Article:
I signed myself up for a Rapture Letter just so I’ll know when it happens. [via The Gentle News] For those of you who don’t know, the rapture, in a quick summary, is the supposed second coming of Jesus Christ at which time all believers will be led into heaven, whilst the non-believers will be left here on Earth to perish, fight, suffer, die, and generally have a horrible time.
What I think is the most interesting is the assumptions these people make in order to implement a system like this. One can only assume that the system works because the administrators have some method of informing it, on some pre-determined interval, that the rapture has not come. Therefore, when the system doesn’t get the message, it assumes the rapture has come and sends out the email messages. Let’s assume, just for one second, that Jesus will be coming to Earth again, and that the rapture will occur exactly as these people believe it wil. In order for this system to work the creators must assume that they, themselves, will not be left behind. Additionally, they assume that persons who are going to heaven after the rapture are capable of knowing those who aren’t in order to provide their email addresses.
What is also interesting is this: why do they care? Let’s assume they are right: the rapture is coming and they’ll be saved and I’ll be left here unless I believe. Why are they even willing to pay money that they could be donating to GOD for a web server, and waste time and energy that they could use to do GOD‘s work programming and maintaining the website, merely to inform the non-believers when it is too late for it to do any good?
For quite some time now, I’ve been attempting to devise an easy method to allow me to use the template engine of my choice for MovableType, as opposed to using theirs. The biggest reason for this is to save the time required to “Rebuild” for an insignificant cosmetic change. The secondary reason is to allow other pages (not managed by MovableType) to use the same layout templates so that, a change in one template file would change the look and feel for the entire site.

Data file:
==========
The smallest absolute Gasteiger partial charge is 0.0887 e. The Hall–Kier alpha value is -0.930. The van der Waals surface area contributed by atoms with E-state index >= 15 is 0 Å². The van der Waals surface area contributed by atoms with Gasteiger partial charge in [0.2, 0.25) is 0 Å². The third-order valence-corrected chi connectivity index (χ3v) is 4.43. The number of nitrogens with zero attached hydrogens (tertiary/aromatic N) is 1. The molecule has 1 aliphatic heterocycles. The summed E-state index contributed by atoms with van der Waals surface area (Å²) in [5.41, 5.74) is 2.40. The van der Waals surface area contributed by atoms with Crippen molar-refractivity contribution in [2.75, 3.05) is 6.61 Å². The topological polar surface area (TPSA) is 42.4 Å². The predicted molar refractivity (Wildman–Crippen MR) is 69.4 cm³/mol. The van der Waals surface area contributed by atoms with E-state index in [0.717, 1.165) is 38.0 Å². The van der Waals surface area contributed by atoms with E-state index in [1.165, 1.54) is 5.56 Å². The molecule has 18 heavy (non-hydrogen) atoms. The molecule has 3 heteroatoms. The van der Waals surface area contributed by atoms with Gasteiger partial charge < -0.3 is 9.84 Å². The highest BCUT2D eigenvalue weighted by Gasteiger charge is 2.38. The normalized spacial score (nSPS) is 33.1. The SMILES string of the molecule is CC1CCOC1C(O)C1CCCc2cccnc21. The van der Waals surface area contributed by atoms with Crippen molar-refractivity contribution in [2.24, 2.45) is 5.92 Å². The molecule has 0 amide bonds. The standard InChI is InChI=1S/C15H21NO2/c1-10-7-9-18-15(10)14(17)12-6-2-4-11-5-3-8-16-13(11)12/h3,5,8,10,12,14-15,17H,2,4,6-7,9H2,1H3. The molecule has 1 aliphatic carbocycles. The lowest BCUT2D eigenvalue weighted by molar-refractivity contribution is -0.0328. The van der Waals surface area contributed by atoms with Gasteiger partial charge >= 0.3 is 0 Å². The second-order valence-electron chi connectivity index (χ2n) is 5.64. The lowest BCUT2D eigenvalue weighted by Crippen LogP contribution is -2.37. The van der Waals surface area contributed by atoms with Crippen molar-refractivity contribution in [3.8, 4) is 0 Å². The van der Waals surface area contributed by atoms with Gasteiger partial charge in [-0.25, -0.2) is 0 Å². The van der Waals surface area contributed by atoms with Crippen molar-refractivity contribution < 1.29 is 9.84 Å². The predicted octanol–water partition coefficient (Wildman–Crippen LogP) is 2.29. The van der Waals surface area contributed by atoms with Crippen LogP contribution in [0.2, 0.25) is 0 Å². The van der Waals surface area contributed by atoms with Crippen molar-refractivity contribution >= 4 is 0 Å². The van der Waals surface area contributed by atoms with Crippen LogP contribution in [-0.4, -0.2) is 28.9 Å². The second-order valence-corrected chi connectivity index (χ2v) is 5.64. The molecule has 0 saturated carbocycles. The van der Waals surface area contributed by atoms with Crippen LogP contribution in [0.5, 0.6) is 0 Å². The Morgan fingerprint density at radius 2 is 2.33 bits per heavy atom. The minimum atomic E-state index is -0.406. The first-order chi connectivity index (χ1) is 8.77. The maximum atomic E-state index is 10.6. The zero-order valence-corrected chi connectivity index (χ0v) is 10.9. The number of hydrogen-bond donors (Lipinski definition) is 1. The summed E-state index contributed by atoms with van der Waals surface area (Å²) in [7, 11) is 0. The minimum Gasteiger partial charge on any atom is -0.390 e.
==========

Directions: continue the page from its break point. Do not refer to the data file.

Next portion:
I’ve considered so many options. Of all of those, the following seemed the most promising:
- Access the Database directly from PHP
I’ll write PHP scripts that access the MovableType database directly. I’ll drop my scripts into place and turn off all of MovableType’s archiving so that, essentially, it doesn’t output any files. In other words, I’ll use MovableType as an interface to the database, but my readers will actually never be using it.
This idea went out the door because I figured, if I’m going to do that much work, I may as well write the admin interface as well and rid myself of MovableType all together.
- Have MovableType output XML
I’ll make MovableType output the entries in XML. Then I’ll use xmlParser to read them in and make them available to me. I’ll decide which entry to read in by looking at $_SERVER['PATH_INFO'] an no one will be able to tell otherwise.
Admittedly, this was my best idea yet. The storage method makes sense. The access method makes sense. The URLs stay clean. If data is needed to be represented a different way (perhaps I desire to have a “most recent comments page” some day), I merely add a quick template to provide the data somewhere accessible, and make methods to retrieve it. The only real reason I haven’t done this is because it’s quite a bit of work.